KIGALI - Rwanda is changing the 1930 law governing prisons service from punitive to corrective measures, said Steven Barinda, the Director of National Prisons Service.
In an interview with The New Times, Barinda explained, “The (new) law is to make people change from bad to good behavior.
We shall be more correctional than punitive.”
Barinda said that there are plans to change the name, prisons, to ‘Correctional Institutions.’ They will then be special places for correcting people’s behavior until they can be incorporated back to society.
Rwandan prisons that were constructed in 1930 have been operating under the laws of King Leopold II and the ordinance of 1961.
Barinda said the people who set the old laws determined punishments without taking into account Rwandan norms. He cited Gacaca as a traditional way of handling cases, which has proved more efficient in handling Genocidaires.
He added that as most African countries are also changing from punitive to the correctional system; a professional institution is under construction with the main goal of keeping prisoners in a humanitarian way.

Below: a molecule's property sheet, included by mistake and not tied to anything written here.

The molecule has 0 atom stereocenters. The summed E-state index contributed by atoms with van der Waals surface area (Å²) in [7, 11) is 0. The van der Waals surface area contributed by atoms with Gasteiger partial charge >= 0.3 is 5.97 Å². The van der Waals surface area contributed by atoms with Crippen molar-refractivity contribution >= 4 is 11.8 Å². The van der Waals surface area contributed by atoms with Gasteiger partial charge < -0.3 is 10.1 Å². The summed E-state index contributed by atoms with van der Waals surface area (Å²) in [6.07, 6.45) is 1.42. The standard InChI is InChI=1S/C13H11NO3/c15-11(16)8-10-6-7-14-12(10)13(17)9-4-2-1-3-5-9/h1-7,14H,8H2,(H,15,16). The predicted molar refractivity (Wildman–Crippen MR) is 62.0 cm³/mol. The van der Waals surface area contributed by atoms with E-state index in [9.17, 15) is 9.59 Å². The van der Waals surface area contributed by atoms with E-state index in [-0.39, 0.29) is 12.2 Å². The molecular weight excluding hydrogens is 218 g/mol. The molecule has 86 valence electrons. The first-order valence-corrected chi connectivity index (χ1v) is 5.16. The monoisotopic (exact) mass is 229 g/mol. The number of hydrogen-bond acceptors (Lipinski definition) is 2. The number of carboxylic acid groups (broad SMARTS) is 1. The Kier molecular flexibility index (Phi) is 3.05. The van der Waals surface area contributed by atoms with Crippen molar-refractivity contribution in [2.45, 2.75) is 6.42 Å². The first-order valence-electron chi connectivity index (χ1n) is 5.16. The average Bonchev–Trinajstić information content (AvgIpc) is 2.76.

This includes teaching prisoners the social dimension of living in a community without causing harm to others.
The prisons service plans to reallocate prisons and decongest prisoners. “We feel we will create different prisons for different categories of wrong doing,” he said.
Changes will also affect old prisons in houses that were not meant for prisoners. He said there are residential houses that were converted into prisons.
Barinda said construction has already started in Butare, where a number of prisoners have increased due to Genocide cases.
“With funds, we hope to build Butamwa prison which will accommodate prisoners from 1930 and Remera prison,” he said. The new structures of prisons are bigger than the present ones.
He added that plans and policies are in place, but reforms haven’t started.
He said they will start after preparations, which include training of workers and making new uniforms.
He added that there is hope to have a commission, which is thought to be in place next year. He also cited a number of issues delaying the reform as office equipment specially computers and lack of funds to implement what is on paper.